Singing American History

Article excerpt

"I hear America singing," Walt Whitman declared. A century and a half later we can still hear the music, whether we make it ourselves or, as is increasingly the case, we listen to others. If I judge my students correctly, many--especially the younger, traditional ones--believe that they possess certain inalienable rights: to life, to liberty, and to a stereo system.

Certainly our world is filled with music. There is no reason to exclude it from the classroom. Indeed, there are many reasons to include it:

(1) Music can be an effective way of catching (and stimulating) student interest.

(2) Music is a way to change the pace of a class. We shouldn't always do the same thing. Like showing a video, holding a classroom debate, or organizing a small group project, playing music is a way to shift pedagogical gears. Sometimes I take three or four minutes to play a single song, using it to illustrate a larger point; at other times I play a series of selections, weaving music through an entire class period.

(3) Music captures the emotions--the joy, frustration, and anger--of the past with a power that goes beyond that of the written word. For example, no matter what I say about violence against African Americans, nothing affects my students as profoundly as Billie Holiday's searing indictment of lynching, "Strange Fruit," which describes the outrage of a "black body hangin' from a poplar tree." (1) (Angry protest songs are not an invention of the 1960s or of the rap generation.)

(4) Most importantly, music is an integral part of American history. From the nineteenth century to the present, whether sung by slaves in Southern cotton fields or played on the pianos that were ubiquitous in Victorian parlors or blaring from stereos today, music has been part of the fabric of America.

But how should a teacher begin to incorporate music into American history classes? In an almost infinite number of ways. Public and university libraries are often rich in recordings for classroom use. Personal collections might contain more possibilities than one realizes. "Songs of the Civil War" (Columbia) includes versions of much of the music performed on Ken Burns's "Civil War" documentary and is an excellent, widely available source. This collection includes "Follow the Drinking Gourd," a song of the Underground Railroad. How was a slave to find the way north to freedom? The song gives directions--among them to walk toward the drinking gourd (the Big Dipper). "Songs of the Civil War" contains many tunes--"Vacant Chair," "Was My Brother in the Battle," and, of course, "Taps" (first performed in 1862)--that remind listeners of the war's carnage.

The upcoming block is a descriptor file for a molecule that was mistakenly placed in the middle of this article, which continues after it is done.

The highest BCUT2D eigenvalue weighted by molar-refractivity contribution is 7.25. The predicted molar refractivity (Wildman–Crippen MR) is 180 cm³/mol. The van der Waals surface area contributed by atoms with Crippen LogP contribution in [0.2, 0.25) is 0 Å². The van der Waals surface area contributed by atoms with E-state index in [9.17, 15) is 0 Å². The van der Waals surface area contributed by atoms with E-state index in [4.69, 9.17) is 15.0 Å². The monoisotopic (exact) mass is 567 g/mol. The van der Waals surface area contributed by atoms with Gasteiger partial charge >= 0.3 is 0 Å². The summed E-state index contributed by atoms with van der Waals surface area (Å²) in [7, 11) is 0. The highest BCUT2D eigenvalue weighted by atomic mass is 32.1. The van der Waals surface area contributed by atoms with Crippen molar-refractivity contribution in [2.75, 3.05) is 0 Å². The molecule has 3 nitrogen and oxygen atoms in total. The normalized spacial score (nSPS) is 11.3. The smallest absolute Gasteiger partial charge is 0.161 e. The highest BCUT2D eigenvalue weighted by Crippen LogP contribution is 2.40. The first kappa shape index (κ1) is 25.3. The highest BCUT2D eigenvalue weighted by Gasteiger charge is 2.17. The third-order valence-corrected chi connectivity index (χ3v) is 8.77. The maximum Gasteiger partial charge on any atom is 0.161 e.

Almost 200,000 black soldiers fought in the Union army. The most famous black unit, the 54th Massachusetts, was featured in the film "Glory." "Songs of the Civil War" includes "Give Us a Flag," composed by an anonymous soldier in the 54th. Analyzing its references--to General John C. Fremont, to Lincoln, to Jefferson Davis--is a way to introduce the attitudes of each man about black regiments. ("Old Jeff says he'll hang us if we dare to meet him armed.") There are other Civil War songs included on the album that students are likely to know, though perhaps not in connection with the war, such as "Battle Hymn of the Republic," "When Johnny Comes Marching Home," and "Dixie."

The most powerful song is "No More Auction Block for Me." While it is included on "Songs of the Civil War," I prefer another version, by the folk singer Odetta, when I use the song in class. As Odetta sings it, "No More Auction Block" celebrates emancipation, while simultaneously expressing profound sorrow. She sings: "No more auction block for me/No more, no more/No more auction block for me/Many thousand gone." Whatever joy there is in the anticipation of freedom is muted by the memory of the generations who, over 200 years, toiled in bondage. It is worth noting that Bob Dylan adapted the tune for "Blowin' in the Wind," the archetypal protest song of the 1960s, from "No More Auction Block. …